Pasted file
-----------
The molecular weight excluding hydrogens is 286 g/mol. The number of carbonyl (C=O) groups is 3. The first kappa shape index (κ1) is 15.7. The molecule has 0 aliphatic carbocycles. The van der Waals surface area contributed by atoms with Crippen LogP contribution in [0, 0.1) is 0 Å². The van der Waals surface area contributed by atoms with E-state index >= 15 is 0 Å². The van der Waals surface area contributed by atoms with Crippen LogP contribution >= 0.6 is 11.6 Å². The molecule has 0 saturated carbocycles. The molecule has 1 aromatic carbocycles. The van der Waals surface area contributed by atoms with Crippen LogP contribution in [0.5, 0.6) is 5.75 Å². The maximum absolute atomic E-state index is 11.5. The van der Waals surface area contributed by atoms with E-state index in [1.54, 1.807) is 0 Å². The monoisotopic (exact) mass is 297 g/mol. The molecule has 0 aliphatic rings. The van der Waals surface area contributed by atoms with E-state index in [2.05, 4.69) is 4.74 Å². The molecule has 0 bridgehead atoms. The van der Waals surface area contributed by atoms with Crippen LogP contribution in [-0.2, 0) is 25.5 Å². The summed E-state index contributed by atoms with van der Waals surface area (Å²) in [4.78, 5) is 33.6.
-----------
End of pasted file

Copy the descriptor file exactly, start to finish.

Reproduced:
The molecular weight excluding hydrogens is 286 g/mol. The number of carbonyl (C=O) groups is 3. The first kappa shape index (κ1) is 15.7. The molecule has 0 aliphatic carbocycles. The van der Waals surface area contributed by atoms with Crippen LogP contribution in [0, 0.1) is 0 Å². The van der Waals surface area contributed by atoms with E-state index >= 15 is 0 Å². The van der Waals surface area contributed by atoms with Crippen LogP contribution >= 0.6 is 11.6 Å². The molecule has 0 saturated carbocycles. The molecule has 1 aromatic carbocycles. The van der Waals surface area contributed by atoms with Crippen LogP contribution in [0.5, 0.6) is 5.75 Å². The maximum absolute atomic E-state index is 11.5. The van der Waals surface area contributed by atoms with E-state index in [1.54, 1.807) is 0 Å². The monoisotopic (exact) mass is 297 g/mol. The molecule has 0 aliphatic rings. The van der Waals surface area contributed by atoms with E-state index in [2.05, 4.69) is 4.74 Å². The molecule has 0 bridgehead atoms. The van der Waals surface area contributed by atoms with Crippen LogP contribution in [-0.2, 0) is 25.5 Å². The summed E-state index contributed by atoms with van der Waals surface area (Å²) in [4.78, 5) is 33.6.